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frustrated that it hasn't been 'confirmed' by testing.

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Just over three years ago, I had a genital lump that was visually diagnosed as Herpes. I had gotten sick beforehand with what I presumed was tonsillitis ( I used to get it regularly). Around a week after the infection, the lump appeared. I was given anti virals, but did not get swabbed. It was one large red lump.

After this primary outbreak it never came back and I became more and more frustrated that it hadn't been 'confirmed' by testing. I managed to find a place that tested for HSV2 only. That blood test came back negative - I was told it could have been HSV1 or herpes Zoster (??) or absolutely nothing at all. There seems to be no one that will give me a HSV1 test to check. What should I do? Do I have to disclose this to partners? I am so confused


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replied April 24th, 2015
Sexual Health - Women Answer A51934
Welcome to e health forum.

From the description of your lesions, it does not appear that you had Genital Herpes.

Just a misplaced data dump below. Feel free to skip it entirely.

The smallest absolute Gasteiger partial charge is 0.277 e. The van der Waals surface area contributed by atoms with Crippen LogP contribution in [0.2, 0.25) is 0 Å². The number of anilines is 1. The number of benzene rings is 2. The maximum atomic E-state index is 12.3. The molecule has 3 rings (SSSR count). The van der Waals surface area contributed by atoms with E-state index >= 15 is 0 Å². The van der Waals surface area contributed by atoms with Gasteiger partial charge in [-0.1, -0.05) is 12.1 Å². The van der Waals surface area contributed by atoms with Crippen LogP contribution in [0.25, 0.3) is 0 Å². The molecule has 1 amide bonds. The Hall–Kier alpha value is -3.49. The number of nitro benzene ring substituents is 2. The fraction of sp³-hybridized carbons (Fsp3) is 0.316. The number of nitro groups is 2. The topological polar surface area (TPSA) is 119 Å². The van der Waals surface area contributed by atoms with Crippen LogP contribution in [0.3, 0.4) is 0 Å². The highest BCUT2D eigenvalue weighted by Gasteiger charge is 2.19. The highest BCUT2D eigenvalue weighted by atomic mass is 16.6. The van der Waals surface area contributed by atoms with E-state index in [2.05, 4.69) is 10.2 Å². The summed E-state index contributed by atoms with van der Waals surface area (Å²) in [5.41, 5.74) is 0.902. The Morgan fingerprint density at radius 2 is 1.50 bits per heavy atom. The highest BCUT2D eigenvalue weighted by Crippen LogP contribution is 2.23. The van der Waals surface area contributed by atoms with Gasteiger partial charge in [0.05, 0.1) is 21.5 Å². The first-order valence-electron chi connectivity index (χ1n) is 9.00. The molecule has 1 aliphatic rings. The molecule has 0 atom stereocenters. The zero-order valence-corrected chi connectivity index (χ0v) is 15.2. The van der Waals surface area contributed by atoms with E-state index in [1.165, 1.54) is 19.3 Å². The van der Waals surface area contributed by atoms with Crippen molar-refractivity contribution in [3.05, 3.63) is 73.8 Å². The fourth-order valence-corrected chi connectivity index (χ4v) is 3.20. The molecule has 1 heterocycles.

HSV-1 causes primarily mouth, throat, face, eye, and central nervous system infections, whereas HSV-2 causes primarily anogenital infections. They are transmitted by direct contact with body fluids or lesions of an infected individual. Transmission may still occur when symptoms are not present.

Classic outbreaks consist of a skin rash and possible constitutional symptoms such as headache, fever, and inguinal lymphadenopathy. As the infection progresses, papules, vesicles on an erythematous base, and erosions appear over hours to days. These lesions usually crust, re-epithelialize, and heal without scarring.

First-episode infections are more extensive: primary lesions last two to six weeks versus approximately one week for lesions in recurrent disease.

Currently Type Specific Serology testing (Indirect Tests) to detect Anti-HSV antibodies are available. Eg. Herpes-Select Test. This enzyme immunoassay detects and differentiates between HSV-1 and HSV-2. Results are reported for each HSV type.

Because IgG antibodies to HSV persist for life, serologic assays can be used to confirm past infections.

If both HSV 1 & 2 Antibodies are negative, then it would be a indicator that you did not have a herpetic infection, and you had a mis-Diagnosis. In case of doubt, Nucleic acid amplification techniques (NAATs), such as PCR, test for viral DNA or RNA can be done to clear all doubts.

It would be recommended that you consult your doctor or a Internal medicine specialist and seek appropriate medical advice.

I hope this helps.


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